The tech community around the world, stunned by last week’s ouster of Sam Altman as CEO, breathed a sigh of relief after a week of drama that saw the 38-year-old finally reinstated. Aside from the OpenAI saga, deepfakes remained in the news, while Google also announced some new features for its ChatGPT rival bot Bard AI.

Sam Altman rehired as OpenAI CEO:

After his controversial firing last week, Sam Altman was finally reinstated as the CEO of OpenAI while the board that removed him was all but let go with the exception of Quora CEO Adam D’Angelo. 

In a post on X (formerly Twitter), OpenAI wrote, “We have reached an agreement in principle for Sam Altman to return to OpenAI as CEO with a new initial board of Bret Taylor (Chair), Larry Summers, and Adam D’Angelo. We are collaborating to figure out the details. Thank you so much for your patience through this.”

iOS 17.2 update could solve the persistent Wifi bug: 

Apple introduced the iOS 17 update, prompting various reactions from iPhone users who encountered several issues. Among the reported problems, a significant number of users have expressed concerns about WiFi speed problems since updating their iPhones to iOS 17. Although the WiFi connectivity issue was not present before the latest iPhone update, users have consistently reported this problem across subsequent updates and attempted fixes. 

As per a report from MacRumors, individuals have consistently encountered issues with their WiFi connection and speed following the launch of the iOS 17 update. Despite the release of the 17.1.1 update, the problem remains unresolved, leading Apple to purportedly undergo testing for a new update internally, identified as iOS 17.1.2.

Reportedly, the upcoming release of the iOS 17.1.2 update is anticipated to address the Wi-Fi issues plaguing iPhones, though a specific rollout date has not been specified. Experts suggest that the forthcoming iOS 17.2 update will not only resolve the prominent issues reported by users but also introduce additional features to compatible iPhones.

Deepfakes row: Government will help citizens file FIR against social media companies

In a bid to battle the problem of Deepfakes, Minister of State for Electronics and IT Rajeev Chandrasekhar said the Ministry of Electronics and Information Technology (Meity) will develop a platform on which users can be notified about IT rule violations by social media platforms.

“The Rule Seven officer will be a person who will create a platform where it will be easy for citizens to bring to the attention of the Government of India their notices allegations or reports of violation of law by the platforms. And the Rule Seven officer will take that digital platform information and respond accordingly”, the minister said.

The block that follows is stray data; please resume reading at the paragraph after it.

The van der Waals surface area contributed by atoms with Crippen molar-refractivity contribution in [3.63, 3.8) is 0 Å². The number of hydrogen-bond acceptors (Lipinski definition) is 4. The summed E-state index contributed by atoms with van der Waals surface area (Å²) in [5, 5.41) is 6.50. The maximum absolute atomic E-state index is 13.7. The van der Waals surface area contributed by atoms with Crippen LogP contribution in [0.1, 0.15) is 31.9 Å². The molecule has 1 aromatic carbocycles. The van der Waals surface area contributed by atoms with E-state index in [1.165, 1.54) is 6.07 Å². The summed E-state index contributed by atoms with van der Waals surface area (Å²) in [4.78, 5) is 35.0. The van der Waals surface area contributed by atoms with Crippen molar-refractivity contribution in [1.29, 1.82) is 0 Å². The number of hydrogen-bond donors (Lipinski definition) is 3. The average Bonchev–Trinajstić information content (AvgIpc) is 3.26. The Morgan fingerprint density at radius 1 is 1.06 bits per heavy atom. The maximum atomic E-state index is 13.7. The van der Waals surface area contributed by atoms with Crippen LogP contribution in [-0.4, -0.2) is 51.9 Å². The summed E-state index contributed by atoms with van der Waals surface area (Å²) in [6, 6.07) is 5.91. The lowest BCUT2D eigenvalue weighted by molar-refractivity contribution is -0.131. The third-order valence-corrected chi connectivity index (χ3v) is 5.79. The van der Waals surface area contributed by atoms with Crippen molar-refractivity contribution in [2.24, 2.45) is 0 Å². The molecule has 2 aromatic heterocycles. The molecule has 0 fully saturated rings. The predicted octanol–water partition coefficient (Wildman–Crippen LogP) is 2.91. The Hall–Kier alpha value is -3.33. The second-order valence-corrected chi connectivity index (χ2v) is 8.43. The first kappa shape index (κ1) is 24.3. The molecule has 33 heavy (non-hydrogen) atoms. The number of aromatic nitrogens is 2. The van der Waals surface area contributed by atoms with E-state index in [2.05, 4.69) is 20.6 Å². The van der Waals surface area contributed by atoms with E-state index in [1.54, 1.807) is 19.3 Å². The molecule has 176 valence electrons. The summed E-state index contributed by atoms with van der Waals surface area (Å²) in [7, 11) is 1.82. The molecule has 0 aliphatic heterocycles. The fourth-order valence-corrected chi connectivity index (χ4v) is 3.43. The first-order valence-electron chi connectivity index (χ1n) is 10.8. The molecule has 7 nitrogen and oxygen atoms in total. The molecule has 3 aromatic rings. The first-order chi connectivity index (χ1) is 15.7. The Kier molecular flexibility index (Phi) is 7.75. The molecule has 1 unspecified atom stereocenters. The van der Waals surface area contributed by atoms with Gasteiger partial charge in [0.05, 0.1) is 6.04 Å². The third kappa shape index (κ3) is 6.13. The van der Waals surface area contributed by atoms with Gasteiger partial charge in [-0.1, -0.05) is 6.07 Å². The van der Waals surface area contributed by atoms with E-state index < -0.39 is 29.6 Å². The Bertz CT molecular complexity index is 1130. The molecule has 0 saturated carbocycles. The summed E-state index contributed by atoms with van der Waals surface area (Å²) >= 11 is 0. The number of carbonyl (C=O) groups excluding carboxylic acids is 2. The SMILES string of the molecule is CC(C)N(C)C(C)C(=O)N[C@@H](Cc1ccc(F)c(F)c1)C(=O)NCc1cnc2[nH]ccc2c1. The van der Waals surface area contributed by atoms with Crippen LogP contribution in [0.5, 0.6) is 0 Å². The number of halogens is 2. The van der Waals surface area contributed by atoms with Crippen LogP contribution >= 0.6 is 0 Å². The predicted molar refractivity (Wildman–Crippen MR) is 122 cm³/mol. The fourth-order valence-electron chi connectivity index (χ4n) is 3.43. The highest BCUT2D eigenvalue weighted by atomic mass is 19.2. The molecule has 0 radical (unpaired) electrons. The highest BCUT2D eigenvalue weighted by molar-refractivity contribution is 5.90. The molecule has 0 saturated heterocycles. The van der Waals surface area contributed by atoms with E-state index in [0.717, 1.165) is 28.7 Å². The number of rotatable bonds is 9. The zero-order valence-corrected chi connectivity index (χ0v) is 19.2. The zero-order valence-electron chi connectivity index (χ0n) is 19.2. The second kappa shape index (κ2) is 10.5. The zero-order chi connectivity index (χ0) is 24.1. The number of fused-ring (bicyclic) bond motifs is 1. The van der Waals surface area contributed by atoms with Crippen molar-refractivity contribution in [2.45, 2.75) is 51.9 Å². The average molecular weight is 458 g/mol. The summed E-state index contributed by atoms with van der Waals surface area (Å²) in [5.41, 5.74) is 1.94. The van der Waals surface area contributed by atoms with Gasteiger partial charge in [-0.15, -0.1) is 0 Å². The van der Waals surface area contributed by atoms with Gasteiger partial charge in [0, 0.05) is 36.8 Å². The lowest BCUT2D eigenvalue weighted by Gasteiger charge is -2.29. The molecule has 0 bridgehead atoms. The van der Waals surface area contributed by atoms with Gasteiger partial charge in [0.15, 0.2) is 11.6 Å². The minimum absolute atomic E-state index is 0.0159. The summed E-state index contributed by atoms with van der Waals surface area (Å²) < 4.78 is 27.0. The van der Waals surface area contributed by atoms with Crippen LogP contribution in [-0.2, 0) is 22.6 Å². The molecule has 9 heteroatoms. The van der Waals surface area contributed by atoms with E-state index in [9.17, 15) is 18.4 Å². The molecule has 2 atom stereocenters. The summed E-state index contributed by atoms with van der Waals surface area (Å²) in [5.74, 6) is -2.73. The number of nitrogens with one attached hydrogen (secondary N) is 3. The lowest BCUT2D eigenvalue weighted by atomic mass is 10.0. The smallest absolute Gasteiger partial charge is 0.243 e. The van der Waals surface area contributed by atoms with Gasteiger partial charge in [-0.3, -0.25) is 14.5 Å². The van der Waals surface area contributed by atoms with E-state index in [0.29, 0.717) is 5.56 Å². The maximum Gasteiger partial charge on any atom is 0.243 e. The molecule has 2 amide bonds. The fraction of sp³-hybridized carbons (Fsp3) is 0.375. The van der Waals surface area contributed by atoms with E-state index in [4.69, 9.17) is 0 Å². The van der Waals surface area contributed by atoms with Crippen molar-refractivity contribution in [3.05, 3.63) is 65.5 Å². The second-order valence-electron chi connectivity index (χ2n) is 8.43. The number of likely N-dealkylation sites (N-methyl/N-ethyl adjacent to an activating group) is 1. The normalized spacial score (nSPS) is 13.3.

The FIR will be registered against the intermediary and if they disclose the details from where the content has originated then the FIR will be filed against the entity that has posted the content, the minister said.

Google’s Bard AI gets even more feature rich:  

Google is updating its Bard AI chatbot with new features including the ability to retrieve information from specific YouTube videos. Google says it is the most capable version of Bard to date and can help answer questions with greater quality and accuracy.

In a blog post, updating about the upcoming changes to YouTube extension, Google wrote, “We’re taking the first steps in Bard’s ability to understand YouTube videos. For example, if you’re looking for videos on how to make olive oil cake, you can now also ask how many eggs the recipe in the first video requires.”

“We’ve heard you want deeper engagement with YouTube videos. So we’re expanding the YouTube Extension to understand some video content so you can have a richer conversation with Bard about it.” the company added.

Google’s secret deal with Spotify: 

Music streaming giant Spotify pays Google a zero percent commission when users buy its subscription on Android if the payment is made using Spotify’s own payment system, and only a 4% commission if the payment is processed by Google, The Verge reported, citing a senior Google executive. The California-based company usually charges a 15% commission for in-app subscriptions, while the fee is reduced by 4% when app makers use the User Choice Billing programme, where they don’t use Google to process the payment.

The Verge report notes that the details of this generous deal offered by Google to Spotify were revealed during the Epic vs. Google antitrust trial being held in San Francisco. Interestingly, the company fought hard to keep the Spotify deal private, arguing that it could hamper its negotiations with other app developers who might want an even better rate.


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Updated: 26 Nov 2023, 11:49 AM IST